Jeff Goins asks it so well – “What if we fell in love with the in-between times, relishing instead of resenting them?”
What if God isn’t “preparing” us for anything other than this very moment?
Scripture tells me that God hears and answers my prayers, therefore I need to live in the assurance that His Word is true and wait in joyfulness, anticipating how and when He is going to move! But in that anticipation, I believe God is doing something in me, too.
When we are in a state of waiting, God is moving!! He’s at work in our heart; what if we embraced what He is doing right now even when we can’t see it? What if we just believe it?
“Waiting is not always a bad thing; it can bring its own joy – the thrill of anticipation.” David Jeremiah
Just as our hearts are filled with anticipation during the Advent season, we need to embrace the waiting in our own personal advent with anticipation and expectancy in our hearts and the wonderment of how and when God will answer our prayers!
Because, surely He will!
But what if we find the answer was in the journey all along?
BY MARY SPENCE
Living in a pandemic has changed me. This is hard; so hard. We are tired. Tired of quarantines and stuff being out of stock, and paying twice the price for everything. Worried about loved ones and friends who are struggling to fight off the loneliness and depression. Learning to do everything in a new way. Like remote doctors visits. I can say for myself this is a time like none other I have ever lived through. It is hard, isn't it? Wondering if it's safe to go. Wondering if it's ok to stay away. We are stuck in this world but not of it. Surrounded by fear, division and hatred. Feeling frustrated and worried?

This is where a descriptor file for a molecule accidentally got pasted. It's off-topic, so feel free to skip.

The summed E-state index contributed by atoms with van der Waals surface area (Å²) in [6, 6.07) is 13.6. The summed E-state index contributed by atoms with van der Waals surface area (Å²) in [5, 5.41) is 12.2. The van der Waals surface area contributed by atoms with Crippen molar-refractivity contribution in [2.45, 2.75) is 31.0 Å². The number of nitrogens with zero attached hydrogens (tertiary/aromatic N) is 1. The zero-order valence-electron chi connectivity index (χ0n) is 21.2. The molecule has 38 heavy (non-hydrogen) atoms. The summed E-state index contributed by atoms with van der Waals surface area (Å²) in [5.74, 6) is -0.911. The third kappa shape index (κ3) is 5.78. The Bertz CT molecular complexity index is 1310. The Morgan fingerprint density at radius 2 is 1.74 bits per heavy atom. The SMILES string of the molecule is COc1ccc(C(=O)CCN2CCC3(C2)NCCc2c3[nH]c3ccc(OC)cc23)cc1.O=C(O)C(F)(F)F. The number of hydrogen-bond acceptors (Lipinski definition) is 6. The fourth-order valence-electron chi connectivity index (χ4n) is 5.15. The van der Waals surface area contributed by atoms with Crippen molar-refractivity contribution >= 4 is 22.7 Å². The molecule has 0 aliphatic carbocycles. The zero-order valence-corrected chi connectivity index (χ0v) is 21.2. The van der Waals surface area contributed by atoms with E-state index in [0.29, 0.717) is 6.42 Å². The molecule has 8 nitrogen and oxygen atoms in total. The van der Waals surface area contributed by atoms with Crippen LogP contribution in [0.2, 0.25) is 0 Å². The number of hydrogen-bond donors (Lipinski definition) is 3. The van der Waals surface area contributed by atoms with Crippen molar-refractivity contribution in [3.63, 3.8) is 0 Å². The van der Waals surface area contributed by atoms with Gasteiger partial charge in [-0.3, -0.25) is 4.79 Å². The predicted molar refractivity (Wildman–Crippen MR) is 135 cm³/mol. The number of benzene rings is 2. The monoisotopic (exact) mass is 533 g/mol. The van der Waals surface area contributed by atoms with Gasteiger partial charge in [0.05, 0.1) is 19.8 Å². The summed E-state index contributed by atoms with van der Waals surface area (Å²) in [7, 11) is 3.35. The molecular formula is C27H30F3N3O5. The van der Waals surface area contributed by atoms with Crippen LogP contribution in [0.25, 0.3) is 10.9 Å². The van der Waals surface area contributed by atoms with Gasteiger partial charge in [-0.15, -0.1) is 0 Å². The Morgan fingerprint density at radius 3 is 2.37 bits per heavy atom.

Take a deep breath...
I know that fear is a symptom of unbelief. I also know that His Word says, "So do not fear, for I am with you; do not be dismayed, for I am your God. I will strengthen you and help you; I will uphold you with my righteous right hand." (Isaiah 41:10)
So l push through. Tell myself it's going to be ok. Try to trust in God's timing and His perfect plan. Trust on His grace and pray for His will. Even though it might be different than mine. What is the cure for a pandemic? Grace, God's peace, and Prayer. “Then Jesus said, 'Come to me, all of you who are weary and carry heavy burdens, and I will give you rest. Take my yoke upon you. Let me teach you, because I am humble and gentle at heart, and you will find rest for your souls. For my yoke is easy to bear, and the burden I give you is light.'" (Matthew 11:28-30 NLT)
After all, we are not called to have all the answers. We are just called to be focused on Him, make Him our number one priority and He will do the rest. So what are we to do while we wait? How can we be used by Him through all of this?
"You are the salt of the earth. But if the salt loses its saltiness, how can it be made salty again? It is no longer good for anything, except to be thrown out and trampled underfoot. “You are the light of the world. A town built on a hill cannot be hidden. Neither do people light a lamp and put it under a bowl. Instead they put it on its stand, and it gives light to everyone in the house. In the same way, let your light shine before others, that they may see your good deeds and glorify your Father in heaven." (Matthew 5:13-16)